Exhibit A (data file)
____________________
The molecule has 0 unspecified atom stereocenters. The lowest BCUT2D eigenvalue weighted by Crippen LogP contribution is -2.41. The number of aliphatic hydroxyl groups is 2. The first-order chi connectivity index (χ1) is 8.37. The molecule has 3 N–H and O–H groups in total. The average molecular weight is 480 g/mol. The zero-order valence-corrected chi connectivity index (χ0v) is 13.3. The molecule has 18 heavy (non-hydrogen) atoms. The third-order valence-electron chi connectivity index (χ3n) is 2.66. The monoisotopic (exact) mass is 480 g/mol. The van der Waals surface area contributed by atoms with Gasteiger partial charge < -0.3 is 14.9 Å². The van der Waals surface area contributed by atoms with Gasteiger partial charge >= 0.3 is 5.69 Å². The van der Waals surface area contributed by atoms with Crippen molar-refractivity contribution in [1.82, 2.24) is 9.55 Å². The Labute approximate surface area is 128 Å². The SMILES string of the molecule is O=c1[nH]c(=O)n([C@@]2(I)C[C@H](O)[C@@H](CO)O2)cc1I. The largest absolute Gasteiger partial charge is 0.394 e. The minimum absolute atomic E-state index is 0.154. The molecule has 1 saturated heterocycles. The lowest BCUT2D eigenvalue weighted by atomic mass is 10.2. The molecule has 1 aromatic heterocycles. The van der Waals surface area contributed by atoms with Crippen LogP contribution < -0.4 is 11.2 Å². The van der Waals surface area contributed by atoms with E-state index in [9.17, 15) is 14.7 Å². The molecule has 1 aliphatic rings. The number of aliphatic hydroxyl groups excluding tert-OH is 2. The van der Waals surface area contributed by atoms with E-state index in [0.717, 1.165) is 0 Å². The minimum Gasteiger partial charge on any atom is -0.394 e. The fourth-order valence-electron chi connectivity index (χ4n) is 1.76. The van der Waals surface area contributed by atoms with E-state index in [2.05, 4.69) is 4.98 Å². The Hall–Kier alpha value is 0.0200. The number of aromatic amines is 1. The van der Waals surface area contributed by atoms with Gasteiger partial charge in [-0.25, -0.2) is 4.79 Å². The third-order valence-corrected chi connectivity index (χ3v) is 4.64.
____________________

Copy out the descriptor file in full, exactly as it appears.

The molecule has 0 unspecified atom stereocenters. The lowest BCUT2D eigenvalue weighted by Crippen LogP contribution is -2.41. The number of aliphatic hydroxyl groups is 2. The first-order chi connectivity index (χ1) is 8.37. The molecule has 3 N–H and O–H groups in total. The average molecular weight is 480 g/mol. The zero-order valence-corrected chi connectivity index (χ0v) is 13.3. The molecule has 18 heavy (non-hydrogen) atoms. The third-order valence-electron chi connectivity index (χ3n) is 2.66. The monoisotopic (exact) mass is 480 g/mol. The van der Waals surface area contributed by atoms with Gasteiger partial charge < -0.3 is 14.9 Å². The van der Waals surface area contributed by atoms with Gasteiger partial charge >= 0.3 is 5.69 Å². The van der Waals surface area contributed by atoms with Crippen molar-refractivity contribution in [1.82, 2.24) is 9.55 Å². The Labute approximate surface area is 128 Å². The SMILES string of the molecule is O=c1[nH]c(=O)n([C@@]2(I)C[C@H](O)[C@@H](CO)O2)cc1I. The largest absolute Gasteiger partial charge is 0.394 e. The minimum absolute atomic E-state index is 0.154. The molecule has 1 saturated heterocycles. The lowest BCUT2D eigenvalue weighted by atomic mass is 10.2. The molecule has 1 aromatic heterocycles. The van der Waals surface area contributed by atoms with Crippen LogP contribution < -0.4 is 11.2 Å². The van der Waals surface area contributed by atoms with E-state index in [9.17, 15) is 14.7 Å². The molecule has 1 aliphatic rings. The number of aliphatic hydroxyl groups excluding tert-OH is 2. The van der Waals surface area contributed by atoms with E-state index in [0.717, 1.165) is 0 Å². The minimum Gasteiger partial charge on any atom is -0.394 e. The fourth-order valence-electron chi connectivity index (χ4n) is 1.76. The van der Waals surface area contributed by atoms with E-state index in [2.05, 4.69) is 4.98 Å². The Hall–Kier alpha value is 0.0200. The number of aromatic amines is 1. The van der Waals surface area contributed by atoms with Gasteiger partial charge in [-0.25, -0.2) is 4.79 Å². The third-order valence-corrected chi connectivity index (χ3v) is 4.64.